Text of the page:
If you let the pundits influence your wine taste, then you could be a doofus. I’ll explain momentarily, but first let’s explore something:
Isn’t it the best when you find a new hole-in-the-wall restaurant that makes amazing food but no one else knows about it? Of course it is.
People tend to like popular wine varietals but let’s explore the less popular ones and particularly those of the Marche region in Italy. Even many wine enthusiasts do not know this region’s wine. It’s a shame too; I drank some this past weekend and it is simply amazing!
Marche (pronounced Mar-kay) is one of the twenty regions of Italy located in the Central area and nestled against the Adriatic Sea. It is West of familiar wine region, Tuscany.
For the most part, the land is mountainous, but with rivers and valleys running through it. The combination of the sea, mountains, valleys and rivers make for a very different wine terroir that includes warm and cool climates, unique soil, and grape vines that really have to struggle for life—always a great thing!
More importantly, the uniqueness makes for some really interesting wine. If you try any of them, I can almost guarantee you that you will be pleasantly surprised.
There are 13 varietals in Marche that have the coveted D.O.C. designation. D.O.C. (Denominazione di Origine Controllata) is the highest classification for Italian wines.
The thirteen are:
- Bianco dei Colli Maceratesi
- Bianchello del Metauro
- Esino Bianco
- Felerio dei Colli Ascolani
- Lacrima di Morro d’Alba
- Rosso Piceno
- Sangiovese dei Colli Pesaresi
- Terreni di San Severino
- Verdicchio dei Castelli di Jesi
- Verdiccio di Metelica
- Vernaccia di Serrapetrona
- Offida (Rosso, Pecorino, Passerina)
Of course the “di”, “dei” and “del” indicates “of” in Italian and what follows indicates the specific place in Italy where the wine is made. The first word is the wine grape or varietal. For number 12 on the list, “Offida” is not the varietal but rather a commune in the province of Ascoli Piceno within Marche. Rosso, Pecorino, and Passerina are types of wines.
What is common to all of these less-known wines is their uniqueness sans the Sangiovese. Knock-your-socks-off uniqueness like I, personally, have never tasted. Let’s explore the one I drank this past weekend:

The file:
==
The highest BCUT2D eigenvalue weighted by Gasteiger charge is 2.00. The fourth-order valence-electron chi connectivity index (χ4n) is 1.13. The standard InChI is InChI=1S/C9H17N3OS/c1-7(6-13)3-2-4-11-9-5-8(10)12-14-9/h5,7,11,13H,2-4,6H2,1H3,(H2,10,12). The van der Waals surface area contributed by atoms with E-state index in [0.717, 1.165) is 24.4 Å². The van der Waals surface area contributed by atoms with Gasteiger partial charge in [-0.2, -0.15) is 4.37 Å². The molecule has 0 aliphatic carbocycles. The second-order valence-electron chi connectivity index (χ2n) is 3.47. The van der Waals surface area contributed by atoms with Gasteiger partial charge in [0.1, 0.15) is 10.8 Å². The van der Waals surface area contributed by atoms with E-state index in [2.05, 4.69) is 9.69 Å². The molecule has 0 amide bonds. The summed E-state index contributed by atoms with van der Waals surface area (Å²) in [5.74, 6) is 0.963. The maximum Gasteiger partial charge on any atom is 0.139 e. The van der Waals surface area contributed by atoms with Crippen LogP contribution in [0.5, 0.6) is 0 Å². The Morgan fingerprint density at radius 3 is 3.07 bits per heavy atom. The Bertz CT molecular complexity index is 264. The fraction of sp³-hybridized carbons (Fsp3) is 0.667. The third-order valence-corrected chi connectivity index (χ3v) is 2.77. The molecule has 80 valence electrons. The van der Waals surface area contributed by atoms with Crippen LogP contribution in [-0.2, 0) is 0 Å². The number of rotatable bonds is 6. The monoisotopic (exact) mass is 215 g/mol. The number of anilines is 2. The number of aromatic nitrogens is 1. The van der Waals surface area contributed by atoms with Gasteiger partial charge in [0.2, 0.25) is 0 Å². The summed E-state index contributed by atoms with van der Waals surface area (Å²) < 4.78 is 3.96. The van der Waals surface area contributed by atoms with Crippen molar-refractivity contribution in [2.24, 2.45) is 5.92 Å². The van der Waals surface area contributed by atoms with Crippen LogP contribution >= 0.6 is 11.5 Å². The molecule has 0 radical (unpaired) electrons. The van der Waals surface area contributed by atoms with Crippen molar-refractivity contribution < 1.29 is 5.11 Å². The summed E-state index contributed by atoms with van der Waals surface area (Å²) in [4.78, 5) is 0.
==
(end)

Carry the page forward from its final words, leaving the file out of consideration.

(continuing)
I haven’t been able to stop thinking about it all week. Who’s the doofus now? Me of course. But really, the wine varietal is interesting and I totally forgot how much. It is called Lacrima.
Lacrima di Morro (DOCG) and the Lacrima Varietal/Grapes [Morro d’Alba is the name of the central town in the wine region.]
Lacrima is a relatively rare and ancient red wine grape found in Marche. It is ruby red with one of the most intense noses of flowery notes that I have ever experienced. The nose is a bouquet of intense lavender, roses and violets. So intense that if you knew nothing about identifying fragrances in wine, you could easily pick out the similar smell to those flowers.
The taste is of stewed strawberries and blueberries. There is even a hint of cinnamon. After drinking it, you cannot help but be floored–it’s just so different than the popular varietals.
The wine is usually average-bodied, tannic and dry.
It is a varietal that has been popular in its region for centuries but only recently has it become popular outside the region. Prior to 1985, plantings of Lacrima grapes amounted to just 2.5 acres. Today, there are 250 acres!
This is largely because before 1985 the grape and region were not officially recognized by the powers that be.
So why are you possibly a doofus? Let me explain.
Politics, people’s familiarity with certain wines, and the aforementioned powers that be, can all be reasons why a particular wine varietal does or does not become popular. Think about this: Does a varietal change its flavor profile with a sentence or with its popularity in general?
Did Merlot suddenly become a different grape because some doofus took a writer’s line from the movie Sideways (“If anyone orders Merlot, I’m leaving, I am NOT drinking any [expletive] Merlot!”) and decided that if he wanted to maintain his elite status of a self-proclaimed wine expert he’d better stop drinking Merlot.
I [expletive] love Merlot! There, I’ve said it. Guilty as charged! Thanks for letting me buy it on the cheap you pompous, fake, no good twerp—and thanks for making me have to spend double for Pinot…Not. Hello…!!! Have you heard of Bordeaux wine, you big Doofus! It’s often made of Merlot.
But I digress…
Why did I write about Marche wines?
One, because others should discover the region’s wine, which is really good. But the other reason, in case you haven’t figured it out yet, is that I’m feeling a bit frisky. And a friend of mine has been pestering me like my brother’s nerve-wracking kids, to write about less-known wine.
All right, Mike…you called down the thunder and now you’ve got it!